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For nine days we walked around the Torres del Paine circuit in Chilean Patagonia, moving through wind, rain, snow, and sun, cold, heat, pain, and fatigue. Our trials were rewarded with some of the grandest vistas I’ve ever seen, and an inner stillness that is the same as the grand presence of the mountains themselves. But before our first evening, a mishap would stall our adventure.

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Image from Michael Abbot via Flickr.

And there would be many more mishaps to come.

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Although many mishaps occured during our trip, our food preparation was perfect. We bought most of it in La Paz, Bolivia.

Prelude: Administration to Las Carretas, 2 hours

We were shocked by the wind as we started our walk from the bus, up the so-called “tail” of the Q circuit approaching the park. But the flat walk through scrub was easy and pleasant, and the camp serene beside a chartreuse-colored glacier-fed river. We staked our tent, and a gust of wind knocked it down with a crack.

The base of the peg that attached to the tent pole Y was completely split. We tried duct tape, the wire from a key ring, and a little glow stick I had hanging from my pack to repair it, but nothing worked. We spent the rest of the afternoon enjoying the sunshine and joking about what the tent looked like.

A half-inflated bouncy castle. A discarded basketball in a weedy lot. A dirty, wadded-up T-shirt. A crumpled Cheetos bag. A failed souffle. A traffic cone run over by an 18-wheeler. A pumpkin three months after Halloween. An orange Skittle someone had stepped on. A giant orange pile of shit.

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Our tent got jacked up the first night, and we had to hike out to repair it.

Next day we hiked out, got on the bus back to town, exchanged tent poles, and checked back into a hostel to try again the next day.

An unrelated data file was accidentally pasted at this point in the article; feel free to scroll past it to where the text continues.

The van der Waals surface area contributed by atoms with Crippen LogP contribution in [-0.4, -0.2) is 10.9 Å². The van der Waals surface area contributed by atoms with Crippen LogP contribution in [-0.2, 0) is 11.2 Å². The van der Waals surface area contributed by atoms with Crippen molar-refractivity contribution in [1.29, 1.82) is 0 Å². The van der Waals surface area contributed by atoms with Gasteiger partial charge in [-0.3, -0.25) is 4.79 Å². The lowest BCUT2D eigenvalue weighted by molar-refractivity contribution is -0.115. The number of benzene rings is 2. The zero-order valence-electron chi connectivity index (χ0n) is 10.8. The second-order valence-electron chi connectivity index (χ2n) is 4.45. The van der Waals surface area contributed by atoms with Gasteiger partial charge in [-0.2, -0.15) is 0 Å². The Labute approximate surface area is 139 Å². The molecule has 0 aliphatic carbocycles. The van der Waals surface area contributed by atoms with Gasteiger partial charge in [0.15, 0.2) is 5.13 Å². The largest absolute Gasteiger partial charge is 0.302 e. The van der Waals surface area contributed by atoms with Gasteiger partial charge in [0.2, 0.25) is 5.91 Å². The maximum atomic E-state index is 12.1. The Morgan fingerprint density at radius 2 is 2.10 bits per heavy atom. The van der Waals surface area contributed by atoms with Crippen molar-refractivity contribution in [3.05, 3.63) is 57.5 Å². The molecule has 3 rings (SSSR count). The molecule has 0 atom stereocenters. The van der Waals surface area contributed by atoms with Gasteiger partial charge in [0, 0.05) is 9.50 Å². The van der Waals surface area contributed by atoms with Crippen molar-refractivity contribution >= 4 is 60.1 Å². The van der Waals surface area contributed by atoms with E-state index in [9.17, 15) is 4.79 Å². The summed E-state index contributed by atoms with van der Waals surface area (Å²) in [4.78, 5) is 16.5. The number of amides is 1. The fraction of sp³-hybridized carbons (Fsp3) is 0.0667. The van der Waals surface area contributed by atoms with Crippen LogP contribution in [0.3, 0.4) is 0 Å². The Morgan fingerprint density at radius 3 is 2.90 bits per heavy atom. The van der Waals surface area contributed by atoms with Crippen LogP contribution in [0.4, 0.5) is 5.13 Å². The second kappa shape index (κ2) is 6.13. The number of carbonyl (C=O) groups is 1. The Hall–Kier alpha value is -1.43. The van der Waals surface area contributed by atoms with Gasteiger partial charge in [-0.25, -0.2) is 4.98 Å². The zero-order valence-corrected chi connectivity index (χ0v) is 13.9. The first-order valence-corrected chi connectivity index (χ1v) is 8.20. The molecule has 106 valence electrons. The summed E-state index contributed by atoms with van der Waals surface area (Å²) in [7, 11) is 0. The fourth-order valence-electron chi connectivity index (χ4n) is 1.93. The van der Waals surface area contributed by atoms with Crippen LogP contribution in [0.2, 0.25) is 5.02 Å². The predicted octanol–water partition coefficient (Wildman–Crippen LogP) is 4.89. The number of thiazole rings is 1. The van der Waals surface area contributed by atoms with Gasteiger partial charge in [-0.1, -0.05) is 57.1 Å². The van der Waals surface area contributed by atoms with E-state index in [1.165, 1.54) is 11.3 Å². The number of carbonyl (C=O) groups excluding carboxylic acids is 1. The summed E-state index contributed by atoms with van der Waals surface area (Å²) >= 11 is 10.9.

Day 1 – Paine Grande to Italiano, 2.5 hours

The wind blew terrifically on our second attempt to enter the park. On the catamaran ride nearly no one came to the upper deck, and Aaron had to hold on to me as I snapped photos. After we docked the hike was easy to our crowded campsite, which was next to a roaring river and overlooked by a glacier. The wind howled in the treetops. We found a little spot in the cooking area to boil water, and ate outside the lean-to to give space to the other campers. We watched diving ducks climb their way up the cascades.

Day 2 – Frances Valley, 3 hours; Italiano to Los Cuernos, 2.5 hours

We rose late and left our tent up to climb into Frances Valley. A steady drizzle didn’t dampen our spirits or slow us, but obscured our views beyond the glacier on our left across the gorge. As we got higher the rain turned to snow. We reached the last overlook and final tree cover and came to where the trail got rocky and steep. We were now exposed to the wind and the snow blew in and pierced us, trying to throw us off the ridge. Stupidly, I’d left my gloves at camp, and could no longer feel my fingers. Worse, we could no longer see the trail. We had to turn back.

We packed up. The rest of the walk was blustery with intermittent rain. Only a few campsites were left when we arrived at Los Cuernos. It was Christmas Eve. The cooking hut was full of campers drinking boxed wine and cooking. We found a site next to a water main. As I showered, Aaron idly kicked a stick next to the pipe, which turned out to be a plug, and it sprayed him in the face as he struggled to plug it back up.